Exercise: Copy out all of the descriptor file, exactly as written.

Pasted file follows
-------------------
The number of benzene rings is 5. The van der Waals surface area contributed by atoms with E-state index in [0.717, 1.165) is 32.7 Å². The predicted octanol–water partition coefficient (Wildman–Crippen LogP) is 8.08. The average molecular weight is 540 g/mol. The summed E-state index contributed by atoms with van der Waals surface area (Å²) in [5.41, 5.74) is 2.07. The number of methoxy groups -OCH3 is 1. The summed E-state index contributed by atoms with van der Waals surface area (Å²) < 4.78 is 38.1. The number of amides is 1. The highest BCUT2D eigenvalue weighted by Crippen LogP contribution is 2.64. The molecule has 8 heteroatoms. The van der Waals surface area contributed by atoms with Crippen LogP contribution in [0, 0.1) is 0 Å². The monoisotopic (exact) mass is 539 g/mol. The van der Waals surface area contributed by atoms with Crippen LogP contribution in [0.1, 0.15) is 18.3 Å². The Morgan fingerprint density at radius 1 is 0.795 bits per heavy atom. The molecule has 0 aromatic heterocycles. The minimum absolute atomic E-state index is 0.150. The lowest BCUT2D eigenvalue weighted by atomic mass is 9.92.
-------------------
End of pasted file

The number of benzene rings is 5. The van der Waals surface area contributed by atoms with E-state index in [0.717, 1.165) is 32.7 Å². The predicted octanol–water partition coefficient (Wildman–Crippen LogP) is 8.08. The average molecular weight is 540 g/mol. The summed E-state index contributed by atoms with van der Waals surface area (Å²) in [5.41, 5.74) is 2.07. The number of methoxy groups -OCH3 is 1. The summed E-state index contributed by atoms with van der Waals surface area (Å²) < 4.78 is 38.1. The number of amides is 1. The highest BCUT2D eigenvalue weighted by Crippen LogP contribution is 2.64. The molecule has 8 heteroatoms. The van der Waals surface area contributed by atoms with Crippen LogP contribution in [0, 0.1) is 0 Å². The monoisotopic (exact) mass is 539 g/mol. The van der Waals surface area contributed by atoms with Crippen LogP contribution in [0.1, 0.15) is 18.3 Å². The Morgan fingerprint density at radius 1 is 0.795 bits per heavy atom. The molecule has 0 aromatic heterocycles. The minimum absolute atomic E-state index is 0.150. The lowest BCUT2D eigenvalue weighted by atomic mass is 9.92.